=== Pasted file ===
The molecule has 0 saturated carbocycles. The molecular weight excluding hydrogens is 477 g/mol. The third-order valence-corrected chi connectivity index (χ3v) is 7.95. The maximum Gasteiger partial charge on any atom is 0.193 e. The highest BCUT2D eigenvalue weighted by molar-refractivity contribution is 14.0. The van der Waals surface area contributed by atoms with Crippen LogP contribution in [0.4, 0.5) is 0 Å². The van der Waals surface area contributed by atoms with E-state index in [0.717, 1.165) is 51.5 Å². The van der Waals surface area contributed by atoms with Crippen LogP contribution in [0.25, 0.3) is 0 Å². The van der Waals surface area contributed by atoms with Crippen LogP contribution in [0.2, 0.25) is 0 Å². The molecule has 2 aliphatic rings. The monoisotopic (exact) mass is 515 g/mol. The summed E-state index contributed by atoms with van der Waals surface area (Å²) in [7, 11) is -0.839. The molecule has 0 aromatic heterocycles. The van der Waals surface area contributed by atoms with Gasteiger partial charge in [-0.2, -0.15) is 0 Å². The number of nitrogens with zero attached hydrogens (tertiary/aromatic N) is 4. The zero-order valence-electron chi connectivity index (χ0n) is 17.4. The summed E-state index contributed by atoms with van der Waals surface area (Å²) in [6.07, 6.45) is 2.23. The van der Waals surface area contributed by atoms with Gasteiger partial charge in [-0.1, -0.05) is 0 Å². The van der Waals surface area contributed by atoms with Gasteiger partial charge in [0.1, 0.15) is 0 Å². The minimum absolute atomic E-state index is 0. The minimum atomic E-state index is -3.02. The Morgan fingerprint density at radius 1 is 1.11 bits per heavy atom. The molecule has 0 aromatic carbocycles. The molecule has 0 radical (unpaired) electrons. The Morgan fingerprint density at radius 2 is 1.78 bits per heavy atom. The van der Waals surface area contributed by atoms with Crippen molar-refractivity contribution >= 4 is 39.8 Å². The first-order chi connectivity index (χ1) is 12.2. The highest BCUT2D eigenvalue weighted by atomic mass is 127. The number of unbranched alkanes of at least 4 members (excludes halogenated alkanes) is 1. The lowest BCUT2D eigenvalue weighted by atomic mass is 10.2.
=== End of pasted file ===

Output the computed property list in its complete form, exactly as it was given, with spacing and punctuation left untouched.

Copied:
The molecule has 0 saturated carbocycles. The molecular weight excluding hydrogens is 477 g/mol. The third-order valence-corrected chi connectivity index (χ3v) is 7.95. The maximum Gasteiger partial charge on any atom is 0.193 e. The highest BCUT2D eigenvalue weighted by molar-refractivity contribution is 14.0. The van der Waals surface area contributed by atoms with Crippen LogP contribution in [0.4, 0.5) is 0 Å². The van der Waals surface area contributed by atoms with E-state index in [0.717, 1.165) is 51.5 Å². The van der Waals surface area contributed by atoms with Crippen LogP contribution in [0.25, 0.3) is 0 Å². The van der Waals surface area contributed by atoms with Crippen LogP contribution in [0.2, 0.25) is 0 Å². The molecule has 2 aliphatic rings. The monoisotopic (exact) mass is 515 g/mol. The summed E-state index contributed by atoms with van der Waals surface area (Å²) in [7, 11) is -0.839. The molecule has 0 aromatic heterocycles. The van der Waals surface area contributed by atoms with Gasteiger partial charge in [-0.2, -0.15) is 0 Å². The number of nitrogens with zero attached hydrogens (tertiary/aromatic N) is 4. The zero-order valence-electron chi connectivity index (χ0n) is 17.4. The summed E-state index contributed by atoms with van der Waals surface area (Å²) in [6.07, 6.45) is 2.23. The van der Waals surface area contributed by atoms with Gasteiger partial charge in [-0.1, -0.05) is 0 Å². The van der Waals surface area contributed by atoms with Gasteiger partial charge in [0.1, 0.15) is 0 Å². The minimum absolute atomic E-state index is 0. The minimum atomic E-state index is -3.02. The Morgan fingerprint density at radius 1 is 1.11 bits per heavy atom. The molecule has 0 aromatic carbocycles. The molecule has 0 radical (unpaired) electrons. The Morgan fingerprint density at radius 2 is 1.78 bits per heavy atom. The van der Waals surface area contributed by atoms with Crippen molar-refractivity contribution >= 4 is 39.8 Å². The first-order chi connectivity index (χ1) is 12.2. The highest BCUT2D eigenvalue weighted by atomic mass is 127. The number of unbranched alkanes of at least 4 members (excludes halogenated alkanes) is 1. The lowest BCUT2D eigenvalue weighted by atomic mass is 10.2.